Mittellage 2.0

This collective memory of Germany’s foreign policy tradition is fading. And maybe that’s no coincidence at a time when Berlin is drifting away from Adenauer’s politics of West-orientation. In an world increasingly orientated to the East, the chancellor’s unconditional support of Germany’s export-industry has been shifting the country into a new geostrategic position: a global Mitellage.

Early on the chancellor realized that China was not only a rising power, but a savior for Germany’s economy. Throughout her 15-year reign, Merkel has invested much in the Beijing relationship and has visited the country every year. It has paid off. China will in a few years be more important economically for the world’s “export champion” than the United States.

In the growing trade and tech war, the Trump administration is pressing Berlin to side with Washington. But Merkel thinks in terms of issues, not geopolitical blocs and therefore is standing by her China strategy. Her economy minister, Peter Altmaier, even argues that companies from authoritarian China are as trustworthy as those from the democratic United States. Merkel feels no need to rein him in.

Instead, the chancellor is taking on her own CDU lawmakers who are threatening a rebellion over Huawei’s role in Germany’s 5G network; it’s likely the last major struggle of her political career.

Life Insurance

And what about Europe’s place in Merkel’s thinking? The chancellor never misses a chance to underline the fact that the EU has brought peace and prosperity to Germany.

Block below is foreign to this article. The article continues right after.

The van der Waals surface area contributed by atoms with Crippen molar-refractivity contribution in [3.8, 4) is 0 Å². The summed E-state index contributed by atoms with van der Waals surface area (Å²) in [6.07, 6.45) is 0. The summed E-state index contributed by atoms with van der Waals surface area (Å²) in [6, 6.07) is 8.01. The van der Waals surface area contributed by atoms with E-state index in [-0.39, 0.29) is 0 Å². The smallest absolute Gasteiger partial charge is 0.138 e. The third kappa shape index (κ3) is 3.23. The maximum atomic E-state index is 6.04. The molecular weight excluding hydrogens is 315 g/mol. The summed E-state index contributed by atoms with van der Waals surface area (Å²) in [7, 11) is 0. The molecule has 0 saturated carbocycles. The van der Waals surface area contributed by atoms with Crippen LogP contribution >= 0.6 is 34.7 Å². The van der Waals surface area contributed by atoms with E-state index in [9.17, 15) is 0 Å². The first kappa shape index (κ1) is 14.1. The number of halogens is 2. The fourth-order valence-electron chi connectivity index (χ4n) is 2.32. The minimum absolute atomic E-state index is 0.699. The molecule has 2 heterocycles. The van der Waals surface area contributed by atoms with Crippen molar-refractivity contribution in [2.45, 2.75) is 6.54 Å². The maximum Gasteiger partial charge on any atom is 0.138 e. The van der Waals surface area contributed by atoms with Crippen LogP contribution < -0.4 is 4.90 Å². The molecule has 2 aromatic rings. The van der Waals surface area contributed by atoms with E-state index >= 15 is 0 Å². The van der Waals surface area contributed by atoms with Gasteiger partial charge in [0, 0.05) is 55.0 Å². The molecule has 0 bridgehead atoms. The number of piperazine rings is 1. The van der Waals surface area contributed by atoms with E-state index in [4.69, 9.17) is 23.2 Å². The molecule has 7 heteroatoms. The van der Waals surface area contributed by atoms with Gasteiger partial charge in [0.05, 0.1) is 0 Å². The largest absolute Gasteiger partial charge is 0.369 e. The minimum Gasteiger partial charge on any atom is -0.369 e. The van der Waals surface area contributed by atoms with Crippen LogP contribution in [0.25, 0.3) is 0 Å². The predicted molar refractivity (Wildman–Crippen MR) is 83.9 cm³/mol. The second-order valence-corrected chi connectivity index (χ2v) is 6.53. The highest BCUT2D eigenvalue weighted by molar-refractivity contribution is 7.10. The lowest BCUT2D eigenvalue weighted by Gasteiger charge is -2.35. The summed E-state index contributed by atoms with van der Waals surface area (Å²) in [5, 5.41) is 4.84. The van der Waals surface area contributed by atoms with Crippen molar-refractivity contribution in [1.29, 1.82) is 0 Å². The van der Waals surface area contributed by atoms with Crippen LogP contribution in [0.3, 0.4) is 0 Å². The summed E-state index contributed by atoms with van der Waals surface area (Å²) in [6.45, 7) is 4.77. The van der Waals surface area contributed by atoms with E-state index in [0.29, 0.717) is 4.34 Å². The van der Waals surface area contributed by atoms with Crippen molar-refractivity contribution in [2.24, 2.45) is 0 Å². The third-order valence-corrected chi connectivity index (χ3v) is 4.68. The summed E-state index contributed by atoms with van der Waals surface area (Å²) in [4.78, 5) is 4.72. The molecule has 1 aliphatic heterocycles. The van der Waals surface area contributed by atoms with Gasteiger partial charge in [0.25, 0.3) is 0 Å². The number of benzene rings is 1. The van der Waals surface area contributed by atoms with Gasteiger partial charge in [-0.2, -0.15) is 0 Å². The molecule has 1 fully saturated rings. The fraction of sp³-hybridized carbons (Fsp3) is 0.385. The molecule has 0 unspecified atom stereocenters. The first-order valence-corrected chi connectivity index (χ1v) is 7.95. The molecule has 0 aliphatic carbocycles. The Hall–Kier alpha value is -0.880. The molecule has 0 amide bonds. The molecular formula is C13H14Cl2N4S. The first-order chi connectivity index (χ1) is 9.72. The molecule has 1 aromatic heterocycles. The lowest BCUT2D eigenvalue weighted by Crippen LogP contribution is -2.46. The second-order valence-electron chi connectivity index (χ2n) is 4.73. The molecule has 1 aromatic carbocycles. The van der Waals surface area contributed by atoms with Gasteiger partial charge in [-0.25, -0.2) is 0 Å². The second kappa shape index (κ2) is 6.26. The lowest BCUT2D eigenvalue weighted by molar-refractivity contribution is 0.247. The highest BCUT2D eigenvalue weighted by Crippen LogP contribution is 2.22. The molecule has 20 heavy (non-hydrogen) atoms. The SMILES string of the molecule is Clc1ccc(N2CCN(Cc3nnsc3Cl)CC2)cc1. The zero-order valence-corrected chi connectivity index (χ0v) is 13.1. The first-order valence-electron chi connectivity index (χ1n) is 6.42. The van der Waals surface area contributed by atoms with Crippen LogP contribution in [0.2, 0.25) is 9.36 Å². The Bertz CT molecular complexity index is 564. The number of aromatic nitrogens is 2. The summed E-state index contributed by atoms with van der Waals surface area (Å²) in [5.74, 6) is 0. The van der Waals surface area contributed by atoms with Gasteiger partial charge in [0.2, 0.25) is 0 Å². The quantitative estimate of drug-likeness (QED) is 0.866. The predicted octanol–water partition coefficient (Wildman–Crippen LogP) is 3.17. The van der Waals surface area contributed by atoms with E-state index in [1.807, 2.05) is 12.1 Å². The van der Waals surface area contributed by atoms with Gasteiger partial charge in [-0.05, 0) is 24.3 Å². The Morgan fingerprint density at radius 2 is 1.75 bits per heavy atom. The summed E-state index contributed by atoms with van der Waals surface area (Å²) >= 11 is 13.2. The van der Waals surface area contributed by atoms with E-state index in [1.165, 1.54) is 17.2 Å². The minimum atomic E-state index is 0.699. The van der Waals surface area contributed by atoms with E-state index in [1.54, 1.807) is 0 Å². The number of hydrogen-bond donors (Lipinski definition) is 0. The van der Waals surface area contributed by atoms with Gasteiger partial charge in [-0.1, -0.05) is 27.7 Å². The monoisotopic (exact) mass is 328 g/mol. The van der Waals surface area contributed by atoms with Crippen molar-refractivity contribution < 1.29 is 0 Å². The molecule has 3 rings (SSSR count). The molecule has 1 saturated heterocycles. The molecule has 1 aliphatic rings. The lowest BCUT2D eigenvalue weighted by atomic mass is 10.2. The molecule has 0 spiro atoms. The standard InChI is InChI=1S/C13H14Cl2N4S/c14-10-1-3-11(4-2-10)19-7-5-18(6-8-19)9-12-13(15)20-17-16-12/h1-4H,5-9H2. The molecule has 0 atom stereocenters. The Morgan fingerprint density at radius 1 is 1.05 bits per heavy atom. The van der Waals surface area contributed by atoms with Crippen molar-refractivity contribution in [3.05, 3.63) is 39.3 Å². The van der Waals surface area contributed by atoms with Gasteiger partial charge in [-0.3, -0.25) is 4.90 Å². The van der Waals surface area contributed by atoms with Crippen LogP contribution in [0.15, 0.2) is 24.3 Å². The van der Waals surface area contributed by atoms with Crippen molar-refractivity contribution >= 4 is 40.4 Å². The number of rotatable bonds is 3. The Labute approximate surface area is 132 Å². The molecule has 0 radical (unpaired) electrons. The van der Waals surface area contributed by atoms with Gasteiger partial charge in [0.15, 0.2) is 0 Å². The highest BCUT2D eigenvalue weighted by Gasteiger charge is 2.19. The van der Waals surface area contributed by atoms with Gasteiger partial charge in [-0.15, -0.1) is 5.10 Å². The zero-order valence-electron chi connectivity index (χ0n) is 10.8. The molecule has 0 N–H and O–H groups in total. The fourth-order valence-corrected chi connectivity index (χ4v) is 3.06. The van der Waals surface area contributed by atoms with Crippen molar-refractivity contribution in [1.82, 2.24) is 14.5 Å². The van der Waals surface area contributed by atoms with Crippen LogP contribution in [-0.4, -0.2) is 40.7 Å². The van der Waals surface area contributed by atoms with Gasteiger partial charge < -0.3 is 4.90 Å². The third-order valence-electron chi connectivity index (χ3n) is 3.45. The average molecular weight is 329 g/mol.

Merkel sees the EU as the key instrument to ensuring stability and a multilateral rules-based order on the continent. When revanchist Russia invaded Ukraine, Merkel took the lead and forged the European response. Contrary to Paris, she resists the easy temptation to reset relations with Moscow and champions EU enlargement in the Balkans.

Economically, the EU is Germany’s “life insurance,” as Merkel put it in a recent interview with the Financial Times. The single market and the euro protect Germany’s export industry. Merkel also wants to strengthen the EU, for example by setting global regulatory standards. And she wants to collaborate on industrial policy so that Europe is not left behind in the race for tomorrow’s technology.

Finally, Merkel knows that every insurance comes with a premium. In terms of money, she is willing to increase Germany’s contribution to the EU budget after the UK exit. And in terms of politics, she has tried to accommodate Macron’s zest for action. In 2018 in the so-called “Meseberg Declaration,” Berlin and Paris outlined a European roadmap with some substantial elements.

A “Normal” Country

But contrary to her predecessors, advancing European integration is not an end in itself for Merkel. The country is reunified. The “German question,” many in Berlin believe, is solved. The EU doesn’t need any deepening just for the sake of constraining German hegemony. And contrary to Adenauer or Kohl, Merkel never felt the need to put her career on the line to advance Europe at home.